In other words, if Pedro complains about his boss in front of his colleagues while outside of work, he will receive their support as a consequence and, therefore, this behavior will be reinforced.

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Other examples

There are countless examples that help us further understand the idea of ​​discriminative stimulus.

For example, Let’s imagine that we go out into the street and see that the sky is cloudy (ED1) and we feel a little cold (ED2) Because of this we decide to go back into the house, we take an umbrella (RO1) and we put on our jacket (RO2), so if it rains we won’t get wet (C1) and we won’t be cold (C2). That is to say, the fact that the sky is cloudy and cold increases the chances that we take an umbrella and cover ourselves and, as a result, we avoid being cold and getting wet.

Another case is the typical scene of a mother taking her son to a psychologist because at school they have complained that he behaves very badly. She tells the professional that at home she behaves well, that she does absolutely nothing wrong, but that at school they say that she messes up a lot. What actually happens is that the child, if he behaves badly at home in the presence of his mother (ED), she is going to punish him very severely (C), and that is why he chooses to behave well at home (RO ).

Relationship with the delta stimulus

In functional analysis there is another concept that is related to the discriminative stimulus, but in a sense that could be said to be the opposite: the delta stimulus This type of stimulus informs us of the non-availability of a consequence for a given behavior, neither positive nor negative.

Relating it to Pedro’s case, if he is alone in the bathroom and knows that no one will listen to him, he complains loudly about his boss. In this case, no one scolds him for his complaints, but he doesn’t support him either, he receives absolutely nothing as a result of his criticism.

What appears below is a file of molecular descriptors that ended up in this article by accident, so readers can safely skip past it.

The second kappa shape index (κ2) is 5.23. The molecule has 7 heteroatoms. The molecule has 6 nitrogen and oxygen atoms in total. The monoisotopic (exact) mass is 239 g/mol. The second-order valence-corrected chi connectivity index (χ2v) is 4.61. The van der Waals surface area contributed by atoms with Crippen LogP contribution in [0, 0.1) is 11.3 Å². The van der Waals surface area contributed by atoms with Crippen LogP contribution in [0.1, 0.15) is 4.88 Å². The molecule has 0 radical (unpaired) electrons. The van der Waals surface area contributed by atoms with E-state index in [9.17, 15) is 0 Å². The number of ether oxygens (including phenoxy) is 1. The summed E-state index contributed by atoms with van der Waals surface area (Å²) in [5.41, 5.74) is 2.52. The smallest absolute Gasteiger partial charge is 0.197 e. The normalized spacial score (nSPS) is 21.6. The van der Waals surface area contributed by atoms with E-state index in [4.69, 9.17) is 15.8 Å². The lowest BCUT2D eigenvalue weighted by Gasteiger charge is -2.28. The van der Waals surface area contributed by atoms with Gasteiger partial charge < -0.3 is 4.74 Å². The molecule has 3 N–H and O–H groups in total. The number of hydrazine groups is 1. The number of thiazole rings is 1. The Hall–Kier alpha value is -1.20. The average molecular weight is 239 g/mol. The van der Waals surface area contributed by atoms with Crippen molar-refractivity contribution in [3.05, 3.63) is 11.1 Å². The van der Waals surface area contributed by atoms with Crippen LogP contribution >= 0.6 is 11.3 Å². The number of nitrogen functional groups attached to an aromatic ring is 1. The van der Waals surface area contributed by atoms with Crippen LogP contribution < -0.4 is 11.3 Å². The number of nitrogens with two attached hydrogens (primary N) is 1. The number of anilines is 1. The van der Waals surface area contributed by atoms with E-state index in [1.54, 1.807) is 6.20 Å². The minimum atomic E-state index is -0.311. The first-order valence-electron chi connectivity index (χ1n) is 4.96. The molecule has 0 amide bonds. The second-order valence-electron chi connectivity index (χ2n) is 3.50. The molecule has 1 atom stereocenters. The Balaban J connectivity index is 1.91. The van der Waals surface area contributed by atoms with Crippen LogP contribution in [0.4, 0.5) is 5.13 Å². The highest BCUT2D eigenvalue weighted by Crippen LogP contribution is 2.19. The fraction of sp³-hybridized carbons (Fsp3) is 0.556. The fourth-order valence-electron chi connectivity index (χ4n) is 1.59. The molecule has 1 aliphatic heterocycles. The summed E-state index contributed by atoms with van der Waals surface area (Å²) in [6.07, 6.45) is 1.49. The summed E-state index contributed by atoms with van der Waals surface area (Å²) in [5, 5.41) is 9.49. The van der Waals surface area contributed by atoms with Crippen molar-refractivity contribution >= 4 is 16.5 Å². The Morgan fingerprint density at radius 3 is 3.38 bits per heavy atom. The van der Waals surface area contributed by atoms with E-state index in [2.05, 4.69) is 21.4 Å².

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So, we can see the difference between the discriminative stimulus and the delta. In the case of discriminative, there is a consequence that influences the subject’s behavior, increasing or reducing it depending on whether he receives a reward or a punishment for committing it. Instead, In the delta stimulus there is no consequence, directly serving as a signal that whether the behavior is done or not, there will in no way be a reward or punishment for it

We can see the union of both types of stimuli in a classic experiment with rats. Let’s imagine that we have one of these little animals in a cage where there are two lights: one green and one red. When the green light turns on (ED), if the rat presses a lever (RO), a piece of food will be dispensed (C). Thus, when the animal associates pressing the lever with the green light on with receiving food, it is quite likely that it will press the lever every time that light turns on.

But what happens when the red light turns on? In this case the animal does not receive food, whether it presses the lever or not. That is to say, The red light on acts as a delta stimulus, a signal that nothing is going to happen after such a stimulus is presented, no matter how much the animal presses the lever over and over again. Thus, as the red light turns on so many times, the animal will associate that it is of no use to press the lever in that case, and this behavior will become extinct over time because there is no positive or negative reinforcement.